Recently I discovered a scientific basis for why we forget so much as we get older. To explain this, I need to put it in biological context. A woman is born with a finite number of eggs in her ovaries. Once they’ve all made that monthly journey down her fallopian tubes (or have shriveled up in situ), there are no more eggs to be had.
It’s much the same with brain cells wired for memory. Our brains have a finite capacity for the number of things we can remember. Once our hippocampus is full (usually as we approach retirement age), there’s no more room for new stuff. Depending on your sentiments and the type of brain you have, you either fail to store any new information, or the new information bumps out something older that’s already in there.
If you’re paying attention, you’re no doubt wondering how your gray matter decides whether to refuse to remember new information vs. getting rid of something older, and what that "something older" might be. A key factor is the state of the economy when you reach your golden years.
Accountants will be familiar with two ways to value inventory: LIFO (Last In, First Out) and FIFO (First In, First Out). In an inflationary economy, companies prefer LIFO accounting. Inventory you use up is valued at the higher cost of a recent purchase, rather than the lower cost of something procured perhaps years earlier. (Yes, I know that companies can’t just switch back and forth willy nilly.)
An older brain will simply refuse to remember something new unless it’s really important. In that case, in a deflationary economy (speaking hypothetically, of course), a FIFO brain jettisons the oldest memories first, if it can find them. A LIFO-economy brain bumps out one of the more recently-acquired pieces of information. This explains why, in the real world, those with failing memories can often recall things from decades past, but not from yesterday.
Like everything else involved with gray matter, this is not a simple, clear-cut process. There’s a certain amount of emotion involved, too. If the positive emotional value of the memory about to be expunged is at least twice that of the new item, the brain will refuse the new information. Similarly, if the negative baggage of the old stuff is twice that of the incoming, it’s out with the old, in with the new. I hope you’re getting all of this.
If you’re of a certain age, expect to be forgetting more and more recent knowledge from now on. Baby Boomers have little chance of approaching retirement in a deflationary economy. Interest rates may start ratcheting up next year. If rates go up, can inflation (and LIFO memory) be far behind?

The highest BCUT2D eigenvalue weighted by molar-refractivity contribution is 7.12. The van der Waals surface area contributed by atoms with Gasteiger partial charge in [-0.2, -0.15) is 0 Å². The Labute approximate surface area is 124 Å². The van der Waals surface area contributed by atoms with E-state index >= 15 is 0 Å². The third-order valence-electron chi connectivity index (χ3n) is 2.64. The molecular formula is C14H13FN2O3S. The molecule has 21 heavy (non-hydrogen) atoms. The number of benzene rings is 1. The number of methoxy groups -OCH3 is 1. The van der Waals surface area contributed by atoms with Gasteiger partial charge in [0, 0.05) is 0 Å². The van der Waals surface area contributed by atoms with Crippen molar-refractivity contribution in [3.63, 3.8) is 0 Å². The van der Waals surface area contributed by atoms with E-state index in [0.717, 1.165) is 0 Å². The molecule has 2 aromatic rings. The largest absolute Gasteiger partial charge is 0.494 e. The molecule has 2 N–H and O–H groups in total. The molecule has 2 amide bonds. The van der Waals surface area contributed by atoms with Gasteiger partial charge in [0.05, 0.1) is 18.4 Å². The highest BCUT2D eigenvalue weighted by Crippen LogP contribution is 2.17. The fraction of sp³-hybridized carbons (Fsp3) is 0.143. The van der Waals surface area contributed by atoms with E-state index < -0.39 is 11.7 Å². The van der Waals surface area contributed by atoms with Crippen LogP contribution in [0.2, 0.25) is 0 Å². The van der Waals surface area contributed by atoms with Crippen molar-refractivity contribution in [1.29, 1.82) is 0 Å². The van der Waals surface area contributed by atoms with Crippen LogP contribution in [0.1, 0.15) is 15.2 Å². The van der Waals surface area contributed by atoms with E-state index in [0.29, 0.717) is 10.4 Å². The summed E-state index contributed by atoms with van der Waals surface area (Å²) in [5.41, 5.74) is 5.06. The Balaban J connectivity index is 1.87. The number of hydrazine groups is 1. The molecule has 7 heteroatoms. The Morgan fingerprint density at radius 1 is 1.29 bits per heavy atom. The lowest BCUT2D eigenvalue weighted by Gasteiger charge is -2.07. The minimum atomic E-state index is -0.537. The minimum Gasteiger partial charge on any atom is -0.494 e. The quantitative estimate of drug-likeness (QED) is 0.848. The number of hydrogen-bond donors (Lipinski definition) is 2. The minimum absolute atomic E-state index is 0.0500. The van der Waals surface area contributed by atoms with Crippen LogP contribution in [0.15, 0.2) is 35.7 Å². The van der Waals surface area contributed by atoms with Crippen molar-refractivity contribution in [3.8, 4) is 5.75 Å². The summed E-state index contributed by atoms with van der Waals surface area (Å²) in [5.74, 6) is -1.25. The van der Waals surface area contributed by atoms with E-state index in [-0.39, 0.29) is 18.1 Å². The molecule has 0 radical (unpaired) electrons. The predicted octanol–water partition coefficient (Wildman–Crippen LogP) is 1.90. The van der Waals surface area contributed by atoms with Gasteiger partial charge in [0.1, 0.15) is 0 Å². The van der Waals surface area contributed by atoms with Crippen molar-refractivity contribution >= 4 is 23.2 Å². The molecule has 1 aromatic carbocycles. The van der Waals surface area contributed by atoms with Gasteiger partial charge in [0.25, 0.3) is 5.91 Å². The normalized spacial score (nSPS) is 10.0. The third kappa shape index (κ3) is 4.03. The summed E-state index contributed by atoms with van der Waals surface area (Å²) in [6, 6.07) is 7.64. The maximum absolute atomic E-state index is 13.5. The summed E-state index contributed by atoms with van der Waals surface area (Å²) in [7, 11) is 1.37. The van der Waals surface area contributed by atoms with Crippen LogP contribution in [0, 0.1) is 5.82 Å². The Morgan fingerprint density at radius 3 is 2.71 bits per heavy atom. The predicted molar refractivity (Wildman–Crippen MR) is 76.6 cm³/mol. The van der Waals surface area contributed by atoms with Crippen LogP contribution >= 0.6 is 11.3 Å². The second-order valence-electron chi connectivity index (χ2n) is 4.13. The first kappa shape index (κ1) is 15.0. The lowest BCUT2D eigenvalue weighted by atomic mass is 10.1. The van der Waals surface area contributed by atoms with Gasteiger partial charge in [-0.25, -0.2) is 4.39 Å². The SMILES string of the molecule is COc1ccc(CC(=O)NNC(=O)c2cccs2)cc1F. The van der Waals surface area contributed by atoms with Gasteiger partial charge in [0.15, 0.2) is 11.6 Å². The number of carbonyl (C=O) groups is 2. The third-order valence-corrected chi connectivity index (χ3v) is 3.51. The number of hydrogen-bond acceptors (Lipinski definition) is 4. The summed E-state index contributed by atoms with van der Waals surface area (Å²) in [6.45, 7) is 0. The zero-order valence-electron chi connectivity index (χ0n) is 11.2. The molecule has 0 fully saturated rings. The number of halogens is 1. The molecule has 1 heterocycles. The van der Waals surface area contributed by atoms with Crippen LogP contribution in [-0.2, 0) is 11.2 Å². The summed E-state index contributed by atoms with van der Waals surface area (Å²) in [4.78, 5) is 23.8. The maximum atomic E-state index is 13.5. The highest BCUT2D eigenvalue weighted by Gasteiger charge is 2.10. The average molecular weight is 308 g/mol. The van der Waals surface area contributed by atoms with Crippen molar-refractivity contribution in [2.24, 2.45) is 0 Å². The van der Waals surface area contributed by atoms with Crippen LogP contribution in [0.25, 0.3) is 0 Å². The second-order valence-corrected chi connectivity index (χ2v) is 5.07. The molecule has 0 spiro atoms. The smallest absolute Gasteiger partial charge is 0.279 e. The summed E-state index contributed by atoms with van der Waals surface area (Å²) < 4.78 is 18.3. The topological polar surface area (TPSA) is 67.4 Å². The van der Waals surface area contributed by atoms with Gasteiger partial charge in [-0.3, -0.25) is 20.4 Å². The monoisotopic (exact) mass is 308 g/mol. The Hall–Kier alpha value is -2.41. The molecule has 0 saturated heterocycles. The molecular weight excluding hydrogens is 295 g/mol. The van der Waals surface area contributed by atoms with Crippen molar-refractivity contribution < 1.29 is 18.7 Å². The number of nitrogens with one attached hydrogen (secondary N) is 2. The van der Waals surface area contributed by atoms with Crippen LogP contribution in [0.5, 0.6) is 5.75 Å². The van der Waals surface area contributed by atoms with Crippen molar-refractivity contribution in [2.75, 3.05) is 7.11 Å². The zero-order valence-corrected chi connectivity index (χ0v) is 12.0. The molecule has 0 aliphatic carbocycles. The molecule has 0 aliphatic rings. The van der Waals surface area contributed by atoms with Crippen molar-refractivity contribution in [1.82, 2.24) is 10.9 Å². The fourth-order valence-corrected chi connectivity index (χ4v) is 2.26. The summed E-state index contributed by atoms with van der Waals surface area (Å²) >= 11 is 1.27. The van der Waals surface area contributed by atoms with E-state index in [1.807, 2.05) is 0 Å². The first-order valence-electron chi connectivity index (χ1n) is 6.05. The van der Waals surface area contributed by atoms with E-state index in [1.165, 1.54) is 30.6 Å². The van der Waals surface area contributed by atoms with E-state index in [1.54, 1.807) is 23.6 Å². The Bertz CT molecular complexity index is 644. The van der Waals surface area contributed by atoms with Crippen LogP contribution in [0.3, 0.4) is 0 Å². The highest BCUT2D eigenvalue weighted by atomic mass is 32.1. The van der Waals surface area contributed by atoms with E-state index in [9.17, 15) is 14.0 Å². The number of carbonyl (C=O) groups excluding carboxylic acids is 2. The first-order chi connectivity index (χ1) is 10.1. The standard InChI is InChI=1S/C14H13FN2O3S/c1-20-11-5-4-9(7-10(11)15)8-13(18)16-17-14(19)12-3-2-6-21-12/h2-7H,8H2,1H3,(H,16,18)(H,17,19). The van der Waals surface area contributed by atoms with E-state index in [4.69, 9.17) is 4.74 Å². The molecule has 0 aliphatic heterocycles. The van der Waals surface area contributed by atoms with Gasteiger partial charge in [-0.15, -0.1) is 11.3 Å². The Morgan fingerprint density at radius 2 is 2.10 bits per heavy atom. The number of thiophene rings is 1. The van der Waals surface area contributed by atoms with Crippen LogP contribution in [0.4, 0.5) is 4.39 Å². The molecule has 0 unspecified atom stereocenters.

Getting back to the ovary/eggs comparison. Scientific advancements enable a woman to use a donor egg to create a baby. We need to co-opt that science for gray matter in order to counteract the forgetfulness that comes with aging. We donate blood. We donate bone marrow. Is it too much to ask to be able to donate a few cells from one hippocampus to another?
While we wait for this breakthrough, there are certain mental exercises you can do to help you retain the memories you cherish most. If you were paying attention three paragraphs back (and if you’re not functioning in extreme LIFO mode), you’ll remember that emotions can influence which older memories get expunged to make way for new ones. This tidbit is the basis for your exercises.
Decide which memories you are determined to hold onto. Pair them with some positive emotional imagery. Focus on this pairing for at least two minutes. The emotional connection will now override the LIFO/FIFO functioning of your brain. The memories you want to keep will remain, regardless of where they are in the LIFO/FIFO hierarchy.
Conversely, think of something you’re perfectly willing to forget. Pair it with something repulsive in your emotional repertoire. Focus on this pairing for at least four minutes; (bad stuff takes twice as long to jettison). The emotional connection will similarly override the hierarchy.
There you have it. A simple explanation for why we forget more as we age and easy-to-perform exercises to manage this problem while we await a scientific breakthrough to allow brain cell transplants.
In the meantime, it’s a good idea to scatter some notebooks around your house and in your car. And several pens or pencils. Write down anything really important, and then hope you don’t forget where you put the notebook. You can thank me later, if you remember.